Each product we feature has been independently selected and reviewed by our editorial team. If you make a purchase using the links included, we may earn commission.
Advertisement

At first we planned to let our nails deal with a week or two of growth—never guessing the stay-at-home orders would extend beyond—but nearly three weeks in it’s clear it’s time to make a move and that’s straight to the bathroom for some acetone and cotton balls. (You didn’t think we were about to suggest you show up on your manicurist’s porch, now were you?) It’s time to take matters into our very own capable hands and that means removing our gel nail polish or taking off our acrylic nails at home. Keywords: at home. We wouldn't recommend making a habit of removing your acrylic nails at home, but here's the safest way to accomplish the task without the aid of professionals.

What You’ll Need:

Aluminum foil

Acetone nail polish remover

Cotton balls

Vaseline

Nail file or sturdy buffer

Step 1: Buff Nails

In order to let the acetone soak in, it’s important to scuff up those acrylics before applying the polish remover. Using a buffer or nail file, remove the outermost layer so that all you’re left with is a dull surface—no shine.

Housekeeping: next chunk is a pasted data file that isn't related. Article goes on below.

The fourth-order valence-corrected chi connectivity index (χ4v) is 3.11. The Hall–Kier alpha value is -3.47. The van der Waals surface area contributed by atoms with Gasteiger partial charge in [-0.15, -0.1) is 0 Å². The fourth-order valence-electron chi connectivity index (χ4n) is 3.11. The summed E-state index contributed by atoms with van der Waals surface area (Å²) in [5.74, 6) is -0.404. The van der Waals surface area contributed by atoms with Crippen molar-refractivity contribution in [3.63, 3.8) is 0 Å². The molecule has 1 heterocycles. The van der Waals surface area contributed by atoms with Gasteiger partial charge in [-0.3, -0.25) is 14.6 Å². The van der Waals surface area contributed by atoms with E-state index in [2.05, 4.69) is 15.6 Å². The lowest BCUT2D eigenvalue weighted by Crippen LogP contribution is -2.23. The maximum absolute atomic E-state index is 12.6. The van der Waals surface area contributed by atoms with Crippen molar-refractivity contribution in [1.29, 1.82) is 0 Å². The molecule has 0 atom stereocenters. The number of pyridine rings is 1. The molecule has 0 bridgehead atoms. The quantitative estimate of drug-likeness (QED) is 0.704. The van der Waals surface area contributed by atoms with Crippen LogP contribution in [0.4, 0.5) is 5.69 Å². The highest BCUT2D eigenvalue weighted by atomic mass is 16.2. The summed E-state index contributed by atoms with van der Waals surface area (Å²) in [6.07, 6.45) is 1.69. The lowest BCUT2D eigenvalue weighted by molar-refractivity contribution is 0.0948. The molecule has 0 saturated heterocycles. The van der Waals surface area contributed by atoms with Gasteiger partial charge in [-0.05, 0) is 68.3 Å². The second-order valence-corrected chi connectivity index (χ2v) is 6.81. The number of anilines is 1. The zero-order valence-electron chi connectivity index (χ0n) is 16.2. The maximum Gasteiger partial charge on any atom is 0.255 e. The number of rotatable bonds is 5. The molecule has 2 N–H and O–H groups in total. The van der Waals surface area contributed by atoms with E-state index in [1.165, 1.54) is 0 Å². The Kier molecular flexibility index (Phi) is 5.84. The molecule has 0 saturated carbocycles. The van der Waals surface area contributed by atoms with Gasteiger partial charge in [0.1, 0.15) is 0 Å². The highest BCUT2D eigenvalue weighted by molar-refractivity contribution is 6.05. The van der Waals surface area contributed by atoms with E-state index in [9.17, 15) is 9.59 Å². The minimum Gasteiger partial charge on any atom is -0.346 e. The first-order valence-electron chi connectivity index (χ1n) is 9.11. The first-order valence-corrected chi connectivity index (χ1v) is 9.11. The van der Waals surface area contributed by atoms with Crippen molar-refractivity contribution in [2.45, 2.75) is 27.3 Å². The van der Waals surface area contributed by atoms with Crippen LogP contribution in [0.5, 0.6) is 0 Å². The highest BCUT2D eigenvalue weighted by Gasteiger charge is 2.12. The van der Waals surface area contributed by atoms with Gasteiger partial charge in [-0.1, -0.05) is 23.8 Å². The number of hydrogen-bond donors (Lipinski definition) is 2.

Step 2: Apply Vaseline

Word to the wise: You’re going to want to prep your fingers and cuticles for the acetone. Apply Vaseline to the cuticles and fingertips, basically anything that the acetone might unintentionally touch through the process. Because we use a more targeted approach than soaking fingertips in a bowl of acetone you shouldn't have quite as much acetone-related damage, but guarding cuticles and fingertips with a petroleum jelly barrier will mitigate the risk.

Step 3: Apply Soaked Cotton Balls

Soak a cotton ball in acetone, and we really mean soak it. Next you’ll apply to your nail and wrap a piece of aluminum foil around the nail to hold it tight. Repeat with each nail. If you have someone in your household who can help you with this process, all the better. Things might start to get dicey once you move onto the second hand.

Step 4: Remove

Using a cuticle pusher, gently remove softened polish layer. In the unlikely event that the full acrylic melts away like putty as you gently glide your pusher over it, move on to step 5. Otherwise you’ll want to put the soaked cotton balls back on (aluminum wraps included) and give them another 5 minutes. Remove and repeat the process of gently pushing softened acrylic off of the nails. Keep repeating the process until all acrylic has been removed. You can use a nail buffer to remove any last stubborn bits.

Step 5: Strengthen Nails

After washing hands to remove any residual acetone, apply nail oil over both the cuticles and nails.

If your nails feel brittle or weak after removing your acrylics, you’ll want to be sure to treat them with kid gloves until they regain their full strength.